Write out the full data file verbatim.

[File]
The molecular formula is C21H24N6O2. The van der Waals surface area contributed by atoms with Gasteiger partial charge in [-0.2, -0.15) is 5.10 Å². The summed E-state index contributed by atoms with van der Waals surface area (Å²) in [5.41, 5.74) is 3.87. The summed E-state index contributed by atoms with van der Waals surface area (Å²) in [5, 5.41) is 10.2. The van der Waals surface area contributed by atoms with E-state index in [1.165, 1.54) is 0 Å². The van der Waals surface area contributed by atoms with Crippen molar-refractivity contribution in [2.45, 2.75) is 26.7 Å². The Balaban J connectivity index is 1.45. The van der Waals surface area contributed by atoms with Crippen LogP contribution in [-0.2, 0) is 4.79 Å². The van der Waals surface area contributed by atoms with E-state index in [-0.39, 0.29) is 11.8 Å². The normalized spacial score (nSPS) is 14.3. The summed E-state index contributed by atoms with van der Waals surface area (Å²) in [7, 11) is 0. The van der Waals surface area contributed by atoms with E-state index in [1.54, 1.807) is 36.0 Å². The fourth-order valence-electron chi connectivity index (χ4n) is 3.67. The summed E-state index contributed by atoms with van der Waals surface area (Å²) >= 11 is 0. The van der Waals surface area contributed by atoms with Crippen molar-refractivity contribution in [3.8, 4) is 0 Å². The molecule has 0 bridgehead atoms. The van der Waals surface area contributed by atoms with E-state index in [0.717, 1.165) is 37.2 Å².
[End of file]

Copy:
The molecular formula is C21H24N6O2. The van der Waals surface area contributed by atoms with Gasteiger partial charge in [-0.2, -0.15) is 5.10 Å². The summed E-state index contributed by atoms with van der Waals surface area (Å²) in [5.41, 5.74) is 3.87. The summed E-state index contributed by atoms with van der Waals surface area (Å²) in [5, 5.41) is 10.2. The van der Waals surface area contributed by atoms with E-state index in [1.165, 1.54) is 0 Å². The van der Waals surface area contributed by atoms with Crippen molar-refractivity contribution in [2.45, 2.75) is 26.7 Å². The Balaban J connectivity index is 1.45. The van der Waals surface area contributed by atoms with Crippen LogP contribution in [-0.2, 0) is 4.79 Å². The van der Waals surface area contributed by atoms with E-state index in [-0.39, 0.29) is 11.8 Å². The normalized spacial score (nSPS) is 14.3. The summed E-state index contributed by atoms with van der Waals surface area (Å²) in [7, 11) is 0. The van der Waals surface area contributed by atoms with E-state index in [1.54, 1.807) is 36.0 Å². The fourth-order valence-electron chi connectivity index (χ4n) is 3.67. The summed E-state index contributed by atoms with van der Waals surface area (Å²) >= 11 is 0. The van der Waals surface area contributed by atoms with Crippen molar-refractivity contribution in [3.8, 4) is 0 Å². The molecule has 0 bridgehead atoms. The van der Waals surface area contributed by atoms with E-state index in [0.717, 1.165) is 37.2 Å².